Just got back from Chicago, where over the past 2 days a small group of scientists, academia and industry discussed various aspects of cloud computing and related topics.
One of the topics was about comparing extreme large scale analytical problems and the systems leverage to solve them. In order to compare classes of super computers, Alex Szalay (John Hopkins University) explained a simple yet interesting figure: The AMDAHL number (Amdahl's Law Bell, Gray and Szalay 2006)
Alex explained the Amdahl number (BW) as One bit of IO/sec per instruction/sec.
Why is this figure interesting? To compare the analytical capabilities of various extreme large clusters, it is important to categorize them into different groups based on their processing capabilities. Typical commercial applications of large scale analytics require large amounts of IO per available CPU while various scientific applications require less IO per available CPU.
For a Blue Gene the BW=0.013, the JHU cluster BW = 0.664. So off I went and calculated the Amdahl number of our main processing clusters. While different in size, they are configured proportionally identical. The biggest difference to the other systems: our clusters are built and optimized for high levels of random access while most other systems IO capability is measured in single stream serial IO - obviously a major differentiation.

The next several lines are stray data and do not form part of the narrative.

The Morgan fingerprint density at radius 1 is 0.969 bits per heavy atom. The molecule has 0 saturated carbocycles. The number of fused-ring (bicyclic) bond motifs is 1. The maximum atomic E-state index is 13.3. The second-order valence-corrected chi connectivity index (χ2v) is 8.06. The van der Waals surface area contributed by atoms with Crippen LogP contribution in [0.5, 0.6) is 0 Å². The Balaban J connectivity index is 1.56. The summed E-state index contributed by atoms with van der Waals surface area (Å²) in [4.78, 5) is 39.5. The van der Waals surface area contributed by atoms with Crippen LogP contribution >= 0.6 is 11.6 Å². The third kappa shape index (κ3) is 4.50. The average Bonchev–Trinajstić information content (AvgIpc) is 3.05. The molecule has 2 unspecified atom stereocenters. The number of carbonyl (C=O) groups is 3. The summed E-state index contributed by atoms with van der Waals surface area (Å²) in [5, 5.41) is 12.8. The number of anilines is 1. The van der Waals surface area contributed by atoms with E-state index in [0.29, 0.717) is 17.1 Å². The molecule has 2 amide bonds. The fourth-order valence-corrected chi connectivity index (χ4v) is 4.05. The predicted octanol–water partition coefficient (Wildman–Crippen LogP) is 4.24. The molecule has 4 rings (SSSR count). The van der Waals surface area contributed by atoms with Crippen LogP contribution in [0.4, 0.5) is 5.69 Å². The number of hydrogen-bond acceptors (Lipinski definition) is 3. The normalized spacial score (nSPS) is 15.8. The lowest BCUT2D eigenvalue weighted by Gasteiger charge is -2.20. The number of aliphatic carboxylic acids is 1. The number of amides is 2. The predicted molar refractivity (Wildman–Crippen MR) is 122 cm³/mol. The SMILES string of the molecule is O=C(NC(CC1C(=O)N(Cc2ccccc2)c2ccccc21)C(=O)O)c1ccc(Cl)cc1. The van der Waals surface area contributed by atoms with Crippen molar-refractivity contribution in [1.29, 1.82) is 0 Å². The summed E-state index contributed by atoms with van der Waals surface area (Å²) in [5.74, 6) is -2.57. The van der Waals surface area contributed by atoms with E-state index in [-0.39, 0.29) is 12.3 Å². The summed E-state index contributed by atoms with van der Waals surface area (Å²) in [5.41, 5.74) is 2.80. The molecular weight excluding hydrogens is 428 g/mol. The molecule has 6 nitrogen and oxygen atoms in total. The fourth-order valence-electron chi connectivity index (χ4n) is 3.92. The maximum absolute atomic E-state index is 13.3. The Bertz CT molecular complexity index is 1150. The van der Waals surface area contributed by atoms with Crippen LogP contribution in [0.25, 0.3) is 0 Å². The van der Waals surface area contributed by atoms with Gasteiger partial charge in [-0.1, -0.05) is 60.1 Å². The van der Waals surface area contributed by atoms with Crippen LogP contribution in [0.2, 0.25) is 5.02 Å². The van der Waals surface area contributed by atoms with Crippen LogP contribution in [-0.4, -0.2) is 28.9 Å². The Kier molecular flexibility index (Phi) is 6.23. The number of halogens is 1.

Anyway the result is a BW=0.8 the closest to 1 of any system listed by Alex. Again, I have calculated that metric with our mixed & highly random sustained IO throughput. When you have hundreds of concurrent workloads hitting the same platform simultaneously, everything becomes pretty much random - in terms of IO patterns.
Finally I compared this figure to a typical Map-Reduce cluster based on 8 cores per node and 4 internal disks as the main IO source. The BW for such a configuration is around 0.005 and indicates an extreme high ratio of CPU vs IO. For random access patterns, that BW slips to 0.001.
What is the importance of the Amdahl number you might ask? The first and very obvious application is to segment analytical applications into various groups with various scientific applications on one side of the spectrum and business oriented analytics on the other end.
Think of it that way: Does your workload perform tasks like: Scan massive amounts of data for rare patterns, perform large sorts, join large data sets beyond the memory footprint of your system?
If so, you really need the highest achievable Amdahl number or you will not be able to leverage the CPU cycles available. Furthermore you will consume considerably more energy in performing the same task, as power consumption of individual nodes is fairly constant, whether you run the cores to 5% or 99% busy.
This gets us onto another topic of energy consumed for a particular task. Together with traditional $$$ based TCO figures it is becoming a more and more interesting metric to measure the efficiency of a particular platform performing various tasks for a set of data processing requirements.
More about that at another time.